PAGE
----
Relative measure of employees’ commitment to the organisation.
Organisations typically measure employee commitment using survey results. Each survey will likely have a different set of questions or methodologies for measuring employee commitment.
The Employee Commitment Index measures an employee’s attachment and commitment to the organisation. It is based on a number of survey questions that measure employees’ commitment, such as their desire to spend their career with the organisation or sector and their views on the firm as a great place to work.
Employee commitment is thus distinct from employee retention, which measures intention to leave and job search behaviour. Commitment is also distinct from employee engagement, which measures the effort and enthusiasm employees put into their daily work.
Commitment is partly influenced by employees’ perceived external market opportunity and offer fit, and commitment directly impacts their likelihood of staying with or leaving the firm. Thus, declining Employee Commitment Index results are likely to drive eventual turnover, especially if employees perceive labour market opportunities to be favourable.
Organisations can study undesirable results further to understand whether lack of commitment is driven by employment brand issues, leadership issues, internal process issues or other factors.
Survey results can often be difficult to interpret if they are presented as question-by-question detail without aggregated indices. An index measure such as Employee Commitment Index can provide a more strategic view of one major aspect of employee perceptions.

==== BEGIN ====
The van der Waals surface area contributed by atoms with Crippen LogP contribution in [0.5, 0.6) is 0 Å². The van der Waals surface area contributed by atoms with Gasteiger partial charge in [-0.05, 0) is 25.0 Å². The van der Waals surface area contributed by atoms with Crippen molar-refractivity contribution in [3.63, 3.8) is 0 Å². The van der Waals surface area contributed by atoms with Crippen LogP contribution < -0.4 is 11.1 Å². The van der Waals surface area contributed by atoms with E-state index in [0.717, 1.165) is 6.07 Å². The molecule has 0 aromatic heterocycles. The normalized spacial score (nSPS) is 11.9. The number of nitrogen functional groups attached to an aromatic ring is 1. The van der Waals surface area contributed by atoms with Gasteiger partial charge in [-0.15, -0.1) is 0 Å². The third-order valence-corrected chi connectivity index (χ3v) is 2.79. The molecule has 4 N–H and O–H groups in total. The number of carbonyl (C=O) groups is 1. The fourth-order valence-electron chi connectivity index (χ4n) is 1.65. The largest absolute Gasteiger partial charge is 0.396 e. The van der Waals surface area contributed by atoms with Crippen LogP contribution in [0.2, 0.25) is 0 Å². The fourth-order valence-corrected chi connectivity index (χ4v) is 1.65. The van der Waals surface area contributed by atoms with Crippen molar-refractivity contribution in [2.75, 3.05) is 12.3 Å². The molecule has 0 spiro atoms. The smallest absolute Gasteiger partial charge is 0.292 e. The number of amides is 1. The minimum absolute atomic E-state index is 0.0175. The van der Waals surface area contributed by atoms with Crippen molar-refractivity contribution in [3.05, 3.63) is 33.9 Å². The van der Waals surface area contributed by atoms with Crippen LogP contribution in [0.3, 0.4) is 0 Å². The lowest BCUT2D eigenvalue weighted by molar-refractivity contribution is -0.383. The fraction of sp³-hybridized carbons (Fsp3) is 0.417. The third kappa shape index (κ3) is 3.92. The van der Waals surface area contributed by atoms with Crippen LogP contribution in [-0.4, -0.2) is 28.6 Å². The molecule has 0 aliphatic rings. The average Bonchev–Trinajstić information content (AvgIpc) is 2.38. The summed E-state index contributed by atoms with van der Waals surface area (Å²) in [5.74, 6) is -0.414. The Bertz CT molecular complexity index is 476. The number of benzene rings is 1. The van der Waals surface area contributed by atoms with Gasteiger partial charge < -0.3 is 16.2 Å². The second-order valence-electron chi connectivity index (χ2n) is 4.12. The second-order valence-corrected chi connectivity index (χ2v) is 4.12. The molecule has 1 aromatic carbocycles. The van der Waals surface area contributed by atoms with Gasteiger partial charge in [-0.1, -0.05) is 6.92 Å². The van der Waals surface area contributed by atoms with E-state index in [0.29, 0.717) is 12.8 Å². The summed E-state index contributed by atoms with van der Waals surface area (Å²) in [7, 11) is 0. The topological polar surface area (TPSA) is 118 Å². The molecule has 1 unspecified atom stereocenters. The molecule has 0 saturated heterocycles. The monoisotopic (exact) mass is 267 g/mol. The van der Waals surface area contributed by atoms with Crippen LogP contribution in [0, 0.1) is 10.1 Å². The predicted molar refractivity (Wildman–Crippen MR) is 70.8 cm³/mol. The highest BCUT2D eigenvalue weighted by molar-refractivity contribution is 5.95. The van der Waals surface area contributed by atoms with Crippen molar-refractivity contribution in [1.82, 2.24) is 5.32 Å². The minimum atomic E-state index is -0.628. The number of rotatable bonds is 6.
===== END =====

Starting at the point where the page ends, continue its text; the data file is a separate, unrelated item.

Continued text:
Most employers find that there is no one overall ‘satisfaction’ figure that can take the pulse of the workforce in a way that is actionable by the organisation. Rather, the organisation needs a collection of these aggregations or indices to grasp a holistic perspective of employee opinions and take action to improve the weakest areas.
Organisations typically source data for this measure from the responses to one or more questions from employee surveys.
Where possible from data sets, this measure can be analysed by a wide variety of dimensions, including demographic, structural, geographic and others. Such analysis is necessary if the employer wishes to make decisions or take action to better understand and improve the commitment of low result employee groups. Note, however, that analysis by employee characteristics is only possible when those fields are captured within the survey itself or when an individual’s responses can be linked back to characteristics in other data sources through an employee identifier.
As with all survey related metrics, the value provided by this measure depends heavily on the effectiveness of survey design and delivery in accurately reporting employees’ opinions. Additionally, all survey measures represent employee perceptions at a point in time and can reflect temporal events (e.g. a recent layoff).
Commitment is one aspect of the employee’s relationship with and opinions about the organisation. Engagement, likelihood of retention, perceived market opportunity, offer fit and perceived manager quality are also important dimensions not represented by this measure.